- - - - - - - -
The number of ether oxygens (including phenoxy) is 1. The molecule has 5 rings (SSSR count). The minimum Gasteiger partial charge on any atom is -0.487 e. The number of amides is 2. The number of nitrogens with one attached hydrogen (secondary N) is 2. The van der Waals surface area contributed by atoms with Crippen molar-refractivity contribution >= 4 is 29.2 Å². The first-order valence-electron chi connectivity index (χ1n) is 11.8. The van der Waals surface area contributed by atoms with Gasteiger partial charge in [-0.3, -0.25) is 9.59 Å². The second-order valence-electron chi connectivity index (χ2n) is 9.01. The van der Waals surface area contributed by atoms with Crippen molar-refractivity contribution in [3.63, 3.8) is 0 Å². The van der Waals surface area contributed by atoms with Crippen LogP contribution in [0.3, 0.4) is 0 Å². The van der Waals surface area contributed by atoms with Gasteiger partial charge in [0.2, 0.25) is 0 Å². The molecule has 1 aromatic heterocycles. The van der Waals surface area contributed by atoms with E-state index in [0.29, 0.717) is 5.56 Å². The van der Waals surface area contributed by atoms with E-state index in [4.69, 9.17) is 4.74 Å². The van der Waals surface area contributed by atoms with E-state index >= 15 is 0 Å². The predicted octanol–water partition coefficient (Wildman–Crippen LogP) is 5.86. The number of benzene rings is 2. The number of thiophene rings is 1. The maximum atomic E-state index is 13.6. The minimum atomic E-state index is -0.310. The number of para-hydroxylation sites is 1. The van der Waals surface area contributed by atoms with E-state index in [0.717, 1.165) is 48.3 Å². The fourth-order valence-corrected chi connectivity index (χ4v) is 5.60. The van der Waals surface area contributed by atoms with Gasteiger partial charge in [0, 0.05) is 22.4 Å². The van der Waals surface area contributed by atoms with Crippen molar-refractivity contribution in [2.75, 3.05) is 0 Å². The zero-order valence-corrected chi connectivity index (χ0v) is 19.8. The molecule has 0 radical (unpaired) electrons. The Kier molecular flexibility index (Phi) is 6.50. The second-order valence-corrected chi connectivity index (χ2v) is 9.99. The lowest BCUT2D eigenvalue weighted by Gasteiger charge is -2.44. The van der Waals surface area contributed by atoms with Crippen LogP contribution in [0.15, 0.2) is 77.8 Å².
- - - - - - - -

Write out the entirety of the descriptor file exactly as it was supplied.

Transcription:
The number of ether oxygens (including phenoxy) is 1. The molecule has 5 rings (SSSR count). The minimum Gasteiger partial charge on any atom is -0.487 e. The number of amides is 2. The number of nitrogens with one attached hydrogen (secondary N) is 2. The van der Waals surface area contributed by atoms with Crippen molar-refractivity contribution >= 4 is 29.2 Å². The first-order valence-electron chi connectivity index (χ1n) is 11.8. The van der Waals surface area contributed by atoms with Gasteiger partial charge in [-0.3, -0.25) is 9.59 Å². The second-order valence-electron chi connectivity index (χ2n) is 9.01. The van der Waals surface area contributed by atoms with Crippen molar-refractivity contribution in [3.63, 3.8) is 0 Å². The van der Waals surface area contributed by atoms with Crippen LogP contribution in [0.3, 0.4) is 0 Å². The van der Waals surface area contributed by atoms with Gasteiger partial charge in [0.2, 0.25) is 0 Å². The molecule has 1 aromatic heterocycles. The van der Waals surface area contributed by atoms with E-state index in [0.29, 0.717) is 5.56 Å². The van der Waals surface area contributed by atoms with E-state index in [4.69, 9.17) is 4.74 Å². The van der Waals surface area contributed by atoms with E-state index >= 15 is 0 Å². The predicted octanol–water partition coefficient (Wildman–Crippen LogP) is 5.86. The number of benzene rings is 2. The number of thiophene rings is 1. The maximum atomic E-state index is 13.6. The minimum atomic E-state index is -0.310. The number of para-hydroxylation sites is 1. The van der Waals surface area contributed by atoms with E-state index in [0.717, 1.165) is 48.3 Å². The fourth-order valence-corrected chi connectivity index (χ4v) is 5.60. The van der Waals surface area contributed by atoms with Gasteiger partial charge in [0, 0.05) is 22.4 Å². The van der Waals surface area contributed by atoms with Crippen molar-refractivity contribution in [2.75, 3.05) is 0 Å². The zero-order valence-corrected chi connectivity index (χ0v) is 19.8. The molecule has 0 radical (unpaired) electrons. The Kier molecular flexibility index (Phi) is 6.50. The second-order valence-corrected chi connectivity index (χ2v) is 9.99. The lowest BCUT2D eigenvalue weighted by Gasteiger charge is -2.44. The van der Waals surface area contributed by atoms with Crippen LogP contribution in [0.15, 0.2) is 77.8 Å².